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Halloween Movie Review #12: Mad Monster Party
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By Todd Kuhns
As a former mayor of Kirksville, Todd thinks he knows his way around the community. He graduated from Truman and worked in their IT department for 6 years. With his wife, Bich, he has renovated and operates Pickler's Famous, a community theater and ...
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As a former mayor of Kirksville, Todd thinks he knows his way around the community. He graduated from Truman and worked in their IT department for 6 years. With his wife, Bich, he has renovated and operates Pickler's Famous, a community theater and event center in a historic building downtown. He currently works from home, where his primary job responsibility is to keep from getting distracted by the internet.
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Mad Monster Party cover
Mad Monster Party cover
By Todd Kuhns
Oct. 16, 2013 8:08 p.m.



Mad Monster Party is a 1967 halloween treat from the same folks that brought you those Rudolph the Red-Nosed Reindeer and Frosty the Snowman stop-motion Christmas specials.

Baron von Frankenstein (Boris Karloff), president of a monster organization, invites all members to his house for a party where he plans to name a successor: His clueless nephew, Felix Flankin, a clutzy kid who works at a drugstore and sounds like an uppity Jimmy Stewart.

But a few of the monsters devise a plan to get rid of Felix and put themselves in charge. Lame hijinx ensue.

Monster banquet

If you’re the type of person amused by the idea of all the classic Universal horror monsters starring in the same movie, you won’t be disappointed. The Invisible Man, Frankenstein’s Monster, The Bride of Frankenstein, Dracula, The Werewolf, Dr. Jeckyll & Mr. Hyde, the Creature (from the Black Lagoon), King Kong, Igor, and The Mummy join the party, each carefully tweaked just enough from their official namesakes to avoid copyright infringement.

Rankin-Bass never had the polish of, say, Aardman Studios today. The animation is jerky, items in each scene sometimes shift on their own, and there are occasional inconsistencies in scale. But to me, it’s no less charming for it. We enjoy both Walt Disney and Hanna-Barbara for different reasons.

Singing about being responsible

Several musicla bits pad out the time of this full-length feature, none of them particularly memorable. I think the producers acquired the rights to a grab bag of songs and shoehorned them in the best they could. With the exception of the cute “Look Ahead” sequence in the Baron’s lab, the animators seemed fresh out of ideas for the song-and-dance numbers.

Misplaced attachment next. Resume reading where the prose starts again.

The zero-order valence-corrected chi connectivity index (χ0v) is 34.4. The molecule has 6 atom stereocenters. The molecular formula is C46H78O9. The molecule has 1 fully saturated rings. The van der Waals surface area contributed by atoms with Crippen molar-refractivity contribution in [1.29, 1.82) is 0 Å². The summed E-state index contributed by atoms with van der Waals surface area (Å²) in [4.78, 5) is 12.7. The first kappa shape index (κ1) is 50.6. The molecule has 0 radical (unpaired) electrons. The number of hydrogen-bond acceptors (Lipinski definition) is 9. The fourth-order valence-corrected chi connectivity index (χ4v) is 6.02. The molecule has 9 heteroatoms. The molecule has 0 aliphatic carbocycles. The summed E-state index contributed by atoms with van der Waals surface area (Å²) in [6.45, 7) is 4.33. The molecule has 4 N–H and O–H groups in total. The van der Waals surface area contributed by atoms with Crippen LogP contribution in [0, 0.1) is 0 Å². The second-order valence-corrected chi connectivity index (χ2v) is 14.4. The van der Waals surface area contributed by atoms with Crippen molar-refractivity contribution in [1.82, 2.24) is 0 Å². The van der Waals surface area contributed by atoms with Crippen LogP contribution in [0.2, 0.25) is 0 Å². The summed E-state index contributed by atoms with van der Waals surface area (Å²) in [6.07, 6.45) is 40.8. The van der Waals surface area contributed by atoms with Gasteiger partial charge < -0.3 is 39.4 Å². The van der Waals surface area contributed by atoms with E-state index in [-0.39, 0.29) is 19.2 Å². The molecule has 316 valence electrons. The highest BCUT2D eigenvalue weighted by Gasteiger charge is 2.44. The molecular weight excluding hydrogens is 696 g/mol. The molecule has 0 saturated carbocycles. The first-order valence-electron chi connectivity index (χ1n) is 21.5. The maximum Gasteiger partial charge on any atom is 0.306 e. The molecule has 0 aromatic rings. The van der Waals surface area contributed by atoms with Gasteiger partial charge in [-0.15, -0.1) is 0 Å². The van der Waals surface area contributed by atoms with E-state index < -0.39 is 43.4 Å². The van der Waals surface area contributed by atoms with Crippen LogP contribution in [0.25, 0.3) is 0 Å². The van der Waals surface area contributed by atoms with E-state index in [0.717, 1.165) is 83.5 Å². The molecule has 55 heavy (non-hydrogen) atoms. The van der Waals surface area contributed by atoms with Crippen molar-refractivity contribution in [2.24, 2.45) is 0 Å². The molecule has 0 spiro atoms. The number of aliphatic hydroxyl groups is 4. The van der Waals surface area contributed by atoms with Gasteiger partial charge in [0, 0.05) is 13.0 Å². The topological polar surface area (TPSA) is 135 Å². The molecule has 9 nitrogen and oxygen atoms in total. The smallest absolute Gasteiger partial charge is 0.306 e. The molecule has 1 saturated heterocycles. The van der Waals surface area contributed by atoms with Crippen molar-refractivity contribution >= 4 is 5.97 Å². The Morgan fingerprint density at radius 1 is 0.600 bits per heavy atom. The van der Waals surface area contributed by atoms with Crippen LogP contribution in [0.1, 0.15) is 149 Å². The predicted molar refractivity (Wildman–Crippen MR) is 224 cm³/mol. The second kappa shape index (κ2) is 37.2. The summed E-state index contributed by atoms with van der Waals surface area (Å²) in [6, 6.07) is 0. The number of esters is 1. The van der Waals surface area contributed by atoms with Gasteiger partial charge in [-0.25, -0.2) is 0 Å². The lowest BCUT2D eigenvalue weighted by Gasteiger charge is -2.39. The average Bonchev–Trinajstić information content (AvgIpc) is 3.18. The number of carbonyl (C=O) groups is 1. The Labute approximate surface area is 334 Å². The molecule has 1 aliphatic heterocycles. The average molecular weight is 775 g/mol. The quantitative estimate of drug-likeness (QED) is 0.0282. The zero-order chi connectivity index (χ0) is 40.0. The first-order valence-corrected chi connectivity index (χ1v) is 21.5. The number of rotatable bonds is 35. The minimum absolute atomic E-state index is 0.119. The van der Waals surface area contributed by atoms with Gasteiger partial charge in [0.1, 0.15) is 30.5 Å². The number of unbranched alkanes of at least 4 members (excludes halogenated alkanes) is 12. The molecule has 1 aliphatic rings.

Many scenes unrelated to the plot provide fodder for gags and pad out the running time. Some are better than others. I particularly enjoyed the tour of the kitchen, with the chef showing Yetch the dishes he's prepared for this wildly disparate group.

But overall, this is the level of humor you can expect:

Mr. Hyde: (upon transforming) Hyde! Hyde!

Felix: Hide? You want me to hide? Well if you want to play games, you must be feeling better. Certainly don't look it. Okay, I'll hide and you try and find me.

The Beatles-esque skeleton band

Kids will love this one. I’m positive that, had I seen this in my youth, it would’ve been a Halloween staple in our house. There are some adult jokes, but it’s still not the kind of movie that caters equally to both audiences. Grownups will find the plot a little silly and may want to jump up for a popcorn refill when the songs come on.

Overall, I enjoyed this one. Those who remember 1960s television are in for a nostalgia treat. The charming animation makes up for its childish plot and dialogue. I don’t know if I’ll watch it again, but I’d show it to my kids.

Dracula and Francesca dance

I must call attention to one character: A bombshell redhead Francesca (voiced by Gale Garnett) who probably needed extra wire supports to keep her top-heavy figure up. She’s such a holdover from her era as to be an almost unrecognizable archetype today.

Watch out for the scene when she and The Monster's Mate (Phyllis Diller) come to blows by yanking their dresses off and tumbling on the floor to the sound of fighting cats. Really.

Baron von Frankenstein holds a test tube

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